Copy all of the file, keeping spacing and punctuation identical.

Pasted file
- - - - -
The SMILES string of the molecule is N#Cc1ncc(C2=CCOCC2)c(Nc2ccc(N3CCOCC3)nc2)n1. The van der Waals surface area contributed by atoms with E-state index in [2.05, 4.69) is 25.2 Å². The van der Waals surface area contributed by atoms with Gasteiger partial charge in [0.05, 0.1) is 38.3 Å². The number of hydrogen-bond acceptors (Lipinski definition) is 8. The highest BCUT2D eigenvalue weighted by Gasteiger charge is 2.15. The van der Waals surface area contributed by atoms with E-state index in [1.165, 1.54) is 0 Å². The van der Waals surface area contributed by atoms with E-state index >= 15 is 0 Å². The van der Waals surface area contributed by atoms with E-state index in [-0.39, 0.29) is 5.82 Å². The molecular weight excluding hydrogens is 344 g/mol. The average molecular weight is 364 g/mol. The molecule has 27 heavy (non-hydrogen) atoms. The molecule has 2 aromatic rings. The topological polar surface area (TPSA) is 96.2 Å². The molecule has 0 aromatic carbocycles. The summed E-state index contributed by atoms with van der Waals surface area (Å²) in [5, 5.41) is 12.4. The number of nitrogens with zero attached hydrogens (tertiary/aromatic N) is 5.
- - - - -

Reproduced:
The SMILES string of the molecule is N#Cc1ncc(C2=CCOCC2)c(Nc2ccc(N3CCOCC3)nc2)n1. The van der Waals surface area contributed by atoms with E-state index in [2.05, 4.69) is 25.2 Å². The van der Waals surface area contributed by atoms with Gasteiger partial charge in [0.05, 0.1) is 38.3 Å². The number of hydrogen-bond acceptors (Lipinski definition) is 8. The highest BCUT2D eigenvalue weighted by Gasteiger charge is 2.15. The van der Waals surface area contributed by atoms with E-state index in [1.165, 1.54) is 0 Å². The van der Waals surface area contributed by atoms with E-state index >= 15 is 0 Å². The van der Waals surface area contributed by atoms with E-state index in [-0.39, 0.29) is 5.82 Å². The molecular weight excluding hydrogens is 344 g/mol. The average molecular weight is 364 g/mol. The molecule has 27 heavy (non-hydrogen) atoms. The molecule has 2 aromatic rings. The topological polar surface area (TPSA) is 96.2 Å². The molecule has 0 aromatic carbocycles. The summed E-state index contributed by atoms with van der Waals surface area (Å²) in [5, 5.41) is 12.4. The number of nitrogens with zero attached hydrogens (tertiary/aromatic N) is 5.